What if I wrote another or two just this time, and inspiration allowed,
then we could, you know, collect them
and people could have them if they like Lord John.
So, I did.
I wrote a second Lord John story, and I mentioned it to my agents
as I was on my way out of the country for a book tour.
And I said, oh, I've written the second Lord John short story.
And they said, oh, good, how long's this one.
And I said, well, I knew you'd ask, so I looked.
It's about 85,000 words; I need maybe five more to finish it up.
They looked at each other and they looked at me, and said,
that's the size that normal books are.
[laughter] And evidently I had written a novel not realizing it,
and so they took it away and sold it to everyone, and everyone said, oh,
here's a new Gabaldon book and it's short.
They were thrilled.
And they said, can she do that again,
and my agents being good agents, said oh, I'm sure she could,
and they probably gave us a three-book contract
to write more Lord John books, so that's where he came from.
Yeah. I didn't actually do it on purpose, but,
you know, I enjoy him very much.
Yes.
>> I have one.
>> Oh, you have one here.
>> I question your process.
Do you get up every morning and go in a special place and write -
>> Oh, process.
>> -- write at night?
>> I write at night.
>> You do?
>> Yeah, no, my, well, let's see, let's put it this way.
When I began writing Outlander I had two full-time jobs,
I was a university professor, and I wrote almost full-time freelance
for the Computer Press, and I had three children under the age of six.
The youngest of those is over here on the grass, now 24.
So, anyway, it -- yeah, I wrote at night is basically the answer there.
But I'm normally a night owl, anyway,
so now that the kids are all grown and so forth,
and I don't have either of my two full-time jobs,
I normally go to work around midnight --
midnight to 4 a.m. is my main time.
But, you know my husband likes to go to bed fairly early, around 9:30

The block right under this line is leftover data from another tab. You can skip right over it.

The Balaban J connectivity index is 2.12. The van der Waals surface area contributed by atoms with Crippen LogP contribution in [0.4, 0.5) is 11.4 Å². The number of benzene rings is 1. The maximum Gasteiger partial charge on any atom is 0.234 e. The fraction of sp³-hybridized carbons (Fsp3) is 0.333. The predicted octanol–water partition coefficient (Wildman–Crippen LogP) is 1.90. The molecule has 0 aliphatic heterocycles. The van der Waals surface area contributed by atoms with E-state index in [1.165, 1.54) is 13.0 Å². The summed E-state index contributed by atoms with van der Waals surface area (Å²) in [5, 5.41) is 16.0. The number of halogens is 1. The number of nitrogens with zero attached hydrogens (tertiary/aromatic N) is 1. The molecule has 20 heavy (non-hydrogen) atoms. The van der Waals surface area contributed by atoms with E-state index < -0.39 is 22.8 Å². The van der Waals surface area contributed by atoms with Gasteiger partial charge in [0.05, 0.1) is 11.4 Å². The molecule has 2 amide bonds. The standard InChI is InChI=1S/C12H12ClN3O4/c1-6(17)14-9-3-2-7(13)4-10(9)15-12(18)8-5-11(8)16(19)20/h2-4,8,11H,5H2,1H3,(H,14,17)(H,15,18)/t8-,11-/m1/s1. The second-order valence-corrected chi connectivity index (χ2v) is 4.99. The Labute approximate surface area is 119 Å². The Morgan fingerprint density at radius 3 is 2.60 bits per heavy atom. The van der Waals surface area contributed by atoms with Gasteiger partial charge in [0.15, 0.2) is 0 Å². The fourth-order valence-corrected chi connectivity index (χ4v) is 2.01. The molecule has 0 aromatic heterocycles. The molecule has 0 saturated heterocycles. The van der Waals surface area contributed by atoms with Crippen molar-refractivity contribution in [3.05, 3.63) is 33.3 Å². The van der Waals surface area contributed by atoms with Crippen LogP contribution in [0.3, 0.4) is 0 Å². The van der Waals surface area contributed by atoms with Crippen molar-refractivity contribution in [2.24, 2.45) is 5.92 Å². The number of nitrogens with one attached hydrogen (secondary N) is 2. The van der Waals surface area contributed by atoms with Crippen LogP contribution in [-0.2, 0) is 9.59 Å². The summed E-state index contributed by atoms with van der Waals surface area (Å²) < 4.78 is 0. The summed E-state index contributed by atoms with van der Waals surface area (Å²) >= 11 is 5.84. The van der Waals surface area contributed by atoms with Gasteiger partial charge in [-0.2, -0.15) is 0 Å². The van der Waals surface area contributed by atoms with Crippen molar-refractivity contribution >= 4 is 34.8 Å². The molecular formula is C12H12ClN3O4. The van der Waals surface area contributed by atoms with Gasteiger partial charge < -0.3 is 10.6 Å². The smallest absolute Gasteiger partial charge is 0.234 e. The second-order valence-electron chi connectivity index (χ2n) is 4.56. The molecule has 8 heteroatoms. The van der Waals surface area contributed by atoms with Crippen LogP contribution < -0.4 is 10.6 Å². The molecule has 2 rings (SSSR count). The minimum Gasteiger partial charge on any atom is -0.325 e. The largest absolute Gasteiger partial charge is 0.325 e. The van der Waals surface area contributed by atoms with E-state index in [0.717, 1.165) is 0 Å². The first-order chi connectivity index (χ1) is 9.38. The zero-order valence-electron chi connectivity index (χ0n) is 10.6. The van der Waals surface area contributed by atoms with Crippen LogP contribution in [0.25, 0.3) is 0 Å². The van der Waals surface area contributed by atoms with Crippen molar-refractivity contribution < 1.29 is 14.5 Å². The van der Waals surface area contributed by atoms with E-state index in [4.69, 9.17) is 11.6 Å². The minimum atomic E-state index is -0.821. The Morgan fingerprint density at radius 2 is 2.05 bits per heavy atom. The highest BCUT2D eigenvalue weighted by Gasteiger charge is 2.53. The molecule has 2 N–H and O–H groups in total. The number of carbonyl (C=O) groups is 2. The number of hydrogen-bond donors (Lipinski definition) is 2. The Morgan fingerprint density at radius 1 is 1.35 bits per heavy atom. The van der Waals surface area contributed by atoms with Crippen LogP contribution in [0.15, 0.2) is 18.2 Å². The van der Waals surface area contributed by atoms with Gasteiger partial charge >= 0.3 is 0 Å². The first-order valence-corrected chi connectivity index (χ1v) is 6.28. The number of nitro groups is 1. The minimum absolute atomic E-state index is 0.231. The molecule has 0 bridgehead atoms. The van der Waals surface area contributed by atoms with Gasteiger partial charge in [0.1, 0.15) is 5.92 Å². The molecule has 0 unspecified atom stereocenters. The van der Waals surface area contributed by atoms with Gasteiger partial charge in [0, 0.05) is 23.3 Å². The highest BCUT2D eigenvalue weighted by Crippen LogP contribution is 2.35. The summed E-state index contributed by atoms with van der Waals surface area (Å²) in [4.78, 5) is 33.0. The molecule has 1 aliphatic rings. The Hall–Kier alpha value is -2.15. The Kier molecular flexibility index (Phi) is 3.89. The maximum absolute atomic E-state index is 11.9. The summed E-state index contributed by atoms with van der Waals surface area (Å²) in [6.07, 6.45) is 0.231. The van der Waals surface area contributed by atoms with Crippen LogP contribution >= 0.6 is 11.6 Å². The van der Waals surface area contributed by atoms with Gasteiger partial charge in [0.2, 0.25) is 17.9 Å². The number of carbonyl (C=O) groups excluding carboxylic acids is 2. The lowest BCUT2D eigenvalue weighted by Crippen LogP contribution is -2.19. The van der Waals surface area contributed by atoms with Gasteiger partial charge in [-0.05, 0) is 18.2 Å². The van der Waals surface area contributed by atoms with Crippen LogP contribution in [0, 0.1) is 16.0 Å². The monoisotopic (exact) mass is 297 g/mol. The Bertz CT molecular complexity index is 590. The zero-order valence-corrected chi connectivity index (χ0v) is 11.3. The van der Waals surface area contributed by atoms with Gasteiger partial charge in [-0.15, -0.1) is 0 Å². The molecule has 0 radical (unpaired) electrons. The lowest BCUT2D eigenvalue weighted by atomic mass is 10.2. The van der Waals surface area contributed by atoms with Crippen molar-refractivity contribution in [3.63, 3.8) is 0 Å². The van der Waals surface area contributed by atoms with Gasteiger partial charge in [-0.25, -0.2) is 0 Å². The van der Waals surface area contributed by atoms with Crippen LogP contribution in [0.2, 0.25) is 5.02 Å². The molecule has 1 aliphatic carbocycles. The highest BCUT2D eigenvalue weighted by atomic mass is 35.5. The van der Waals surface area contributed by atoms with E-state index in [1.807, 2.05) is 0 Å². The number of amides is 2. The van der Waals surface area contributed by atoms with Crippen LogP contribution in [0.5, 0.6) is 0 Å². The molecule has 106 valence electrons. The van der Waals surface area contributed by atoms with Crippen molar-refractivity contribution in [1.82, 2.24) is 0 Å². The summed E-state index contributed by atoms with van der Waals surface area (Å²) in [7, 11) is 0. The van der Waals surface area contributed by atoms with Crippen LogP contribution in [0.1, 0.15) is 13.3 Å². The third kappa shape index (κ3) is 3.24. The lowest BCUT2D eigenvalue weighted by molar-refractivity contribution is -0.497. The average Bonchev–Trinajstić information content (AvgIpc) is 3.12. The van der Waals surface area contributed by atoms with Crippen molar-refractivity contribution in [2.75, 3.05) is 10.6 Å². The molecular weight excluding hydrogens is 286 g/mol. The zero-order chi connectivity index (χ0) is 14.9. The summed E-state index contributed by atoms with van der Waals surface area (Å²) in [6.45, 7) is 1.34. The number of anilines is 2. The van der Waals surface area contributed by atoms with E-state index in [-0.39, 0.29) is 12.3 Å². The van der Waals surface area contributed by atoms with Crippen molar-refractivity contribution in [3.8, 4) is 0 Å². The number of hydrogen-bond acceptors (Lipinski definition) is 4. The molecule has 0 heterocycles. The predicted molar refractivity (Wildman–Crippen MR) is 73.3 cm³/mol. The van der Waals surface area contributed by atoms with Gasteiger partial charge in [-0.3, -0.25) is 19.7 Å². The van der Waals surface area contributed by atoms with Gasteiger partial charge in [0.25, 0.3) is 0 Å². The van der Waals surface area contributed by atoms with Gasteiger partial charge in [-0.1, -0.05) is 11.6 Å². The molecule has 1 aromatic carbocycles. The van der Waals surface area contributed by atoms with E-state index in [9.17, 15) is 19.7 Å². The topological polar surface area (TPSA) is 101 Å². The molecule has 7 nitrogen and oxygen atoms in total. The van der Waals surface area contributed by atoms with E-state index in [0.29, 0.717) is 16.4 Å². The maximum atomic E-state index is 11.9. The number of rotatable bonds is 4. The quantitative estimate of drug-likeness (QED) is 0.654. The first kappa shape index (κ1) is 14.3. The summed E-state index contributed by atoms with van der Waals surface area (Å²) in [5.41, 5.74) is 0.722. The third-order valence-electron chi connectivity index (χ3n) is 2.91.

or 10, so usually -- and I'll tuck him in, and then I'll go lie
down on the couch with two Dachshunds and a book,
and if no one needs me -- these days they mostly don't --
I'll fall asleep, but I'll wake again naturally around midnight
and go to work, and then I go back to bed at four.
>> So basically that's your [inaudible].
>> That's my main time, yeah.
I will write during the day, as well,
but usually only an hour here and an hour there.
And I do research and other things during the day.
>> Thank you very much.
>> My pleasure, uh-huh, yes.
>> Three generations of my family are now hooked on your books.
>> Thank you.
[laughter]
>> And when they heard I was coming here today, the one question all
of them asked was, "When's the next Outlander book?"
>> Ah, uh-huh.
Well, "The Exile" is an Outlander book, but I know what they mean.
They want book 8, yes.
I was just thinking about the three-generation thing.
I was signing books in Chicago once and had a grandmother, mother,
and daughter who were all reading the books
and I was signing for them.
The grandmother was talking to me and she said, you know,
I was in the middle of Voyager when I turned to my granddaughter
and said, "I just had a terrible thought,
we're both lusting after the same man."
[ Laughter ]
Anyway, the rough answer to your question is,
with luck, in 2012, I think, yeah.
You will have a book next year I think, because the third book
under my Lord John contract, "Lord John and the Scottish Prisoner,"
I work on multiple things at once because it keeps me
from having writer's block,
and as the Lord John books are substantially shorter,
that's likely to be done first.
So my guess is that you'll get that next fall.
So you will have something to read.
Now, that's called "Lord John and the Scottish Prisoner"
and it is a two-person book.
It alternates in viewpoint between Jamie Fraser and Lord John,
so I think you'll enjoy that.
And then with luck, book 8 will be out the following year, we hope.
Okay, we have time for maybe one more question.
[inaudible] Oh, over here?
Who's he pointing at?
Oh, there you are.
Sorry.
>> Can you give us an update on the movie/TV series?
>> Oh, can I give you an update on movie -- really quick.
Yeah. Yes, the books are under contract, under an option contract.
Now that does not mean they're actually making movie,
it means that they want to make a movie and they're looking
for 60 million dollars in which to do it.
So, they have hired a scriptwriter, and I'm talking to them
in San Francisco next week, so with luck, I'll have some news for you
at that point, and if I do, I'll put it on my website.
The next question, which I can answer without hearing it,
is who would you cast to play Jamie Fraser?
[laughter] Okay, up to about a month ago I had no answer
to that, but now I do.
Okay, you've never heard of him, but this is a very nice young guy
from Edinburgh named Allan Scott-Douglas, a very fine actor.
He is six foot four, he does have red hair, and he is Scottish.
[applause] He's also 27, and I think he might actually remember what it's
like to be a virgin.
[laughter] Yes, do we have 30 seconds for another question?
No, we're done.
Yeah. Okay, well thank you so much, and I'll see you
at the signing later, thank you.

[ Applause ]